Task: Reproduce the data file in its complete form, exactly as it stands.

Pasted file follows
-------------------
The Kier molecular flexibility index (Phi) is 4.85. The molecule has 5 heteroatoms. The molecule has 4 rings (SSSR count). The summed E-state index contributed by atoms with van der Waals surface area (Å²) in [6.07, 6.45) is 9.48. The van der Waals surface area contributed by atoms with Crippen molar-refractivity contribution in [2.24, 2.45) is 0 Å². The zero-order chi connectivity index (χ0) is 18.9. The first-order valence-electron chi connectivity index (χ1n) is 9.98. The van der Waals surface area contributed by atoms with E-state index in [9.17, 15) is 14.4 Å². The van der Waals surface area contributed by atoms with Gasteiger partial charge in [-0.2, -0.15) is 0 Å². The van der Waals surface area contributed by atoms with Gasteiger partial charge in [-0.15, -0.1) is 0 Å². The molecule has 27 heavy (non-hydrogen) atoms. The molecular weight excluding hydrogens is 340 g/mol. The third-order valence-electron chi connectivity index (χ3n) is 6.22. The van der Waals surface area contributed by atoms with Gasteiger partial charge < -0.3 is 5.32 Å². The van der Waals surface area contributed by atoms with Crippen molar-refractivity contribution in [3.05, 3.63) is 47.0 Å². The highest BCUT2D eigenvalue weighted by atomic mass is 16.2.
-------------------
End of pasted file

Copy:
The Kier molecular flexibility index (Phi) is 4.85. The molecule has 5 heteroatoms. The molecule has 4 rings (SSSR count). The summed E-state index contributed by atoms with van der Waals surface area (Å²) in [6.07, 6.45) is 9.48. The van der Waals surface area contributed by atoms with Crippen molar-refractivity contribution in [2.24, 2.45) is 0 Å². The zero-order chi connectivity index (χ0) is 18.9. The first-order valence-electron chi connectivity index (χ1n) is 9.98. The van der Waals surface area contributed by atoms with E-state index in [9.17, 15) is 14.4 Å². The van der Waals surface area contributed by atoms with Gasteiger partial charge in [-0.2, -0.15) is 0 Å². The van der Waals surface area contributed by atoms with Gasteiger partial charge in [-0.15, -0.1) is 0 Å². The molecule has 27 heavy (non-hydrogen) atoms. The molecular weight excluding hydrogens is 340 g/mol. The third-order valence-electron chi connectivity index (χ3n) is 6.22. The van der Waals surface area contributed by atoms with Gasteiger partial charge < -0.3 is 5.32 Å². The van der Waals surface area contributed by atoms with Crippen molar-refractivity contribution in [3.05, 3.63) is 47.0 Å². The highest BCUT2D eigenvalue weighted by atomic mass is 16.2.